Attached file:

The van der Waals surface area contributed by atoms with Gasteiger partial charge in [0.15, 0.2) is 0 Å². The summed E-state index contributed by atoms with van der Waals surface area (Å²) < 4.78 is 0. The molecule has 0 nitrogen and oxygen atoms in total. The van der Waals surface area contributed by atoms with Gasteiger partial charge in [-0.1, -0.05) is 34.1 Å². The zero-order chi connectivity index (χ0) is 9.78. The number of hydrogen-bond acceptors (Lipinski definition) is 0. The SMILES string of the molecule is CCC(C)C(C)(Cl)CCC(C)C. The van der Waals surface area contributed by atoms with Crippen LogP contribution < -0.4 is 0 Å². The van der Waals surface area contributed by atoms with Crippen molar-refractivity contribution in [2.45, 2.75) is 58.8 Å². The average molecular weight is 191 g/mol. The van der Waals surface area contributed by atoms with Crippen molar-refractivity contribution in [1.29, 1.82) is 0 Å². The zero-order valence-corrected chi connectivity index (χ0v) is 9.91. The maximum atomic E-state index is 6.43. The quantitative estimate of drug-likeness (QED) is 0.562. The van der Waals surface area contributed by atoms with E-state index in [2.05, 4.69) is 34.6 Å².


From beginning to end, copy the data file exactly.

The van der Waals surface area contributed by atoms with Gasteiger partial charge in [0.15, 0.2) is 0 Å². The summed E-state index contributed by atoms with van der Waals surface area (Å²) < 4.78 is 0. The molecule has 0 nitrogen and oxygen atoms in total. The van der Waals surface area contributed by atoms with Gasteiger partial charge in [-0.1, -0.05) is 34.1 Å². The zero-order chi connectivity index (χ0) is 9.78. The number of hydrogen-bond acceptors (Lipinski definition) is 0. The SMILES string of the molecule is CCC(C)C(C)(Cl)CCC(C)C. The van der Waals surface area contributed by atoms with Crippen LogP contribution < -0.4 is 0 Å². The van der Waals surface area contributed by atoms with Crippen molar-refractivity contribution in [2.45, 2.75) is 58.8 Å². The average molecular weight is 191 g/mol. The van der Waals surface area contributed by atoms with Crippen molar-refractivity contribution in [1.29, 1.82) is 0 Å². The zero-order valence-corrected chi connectivity index (χ0v) is 9.91. The maximum atomic E-state index is 6.43. The quantitative estimate of drug-likeness (QED) is 0.562. The van der Waals surface area contributed by atoms with E-state index in [2.05, 4.69) is 34.6 Å².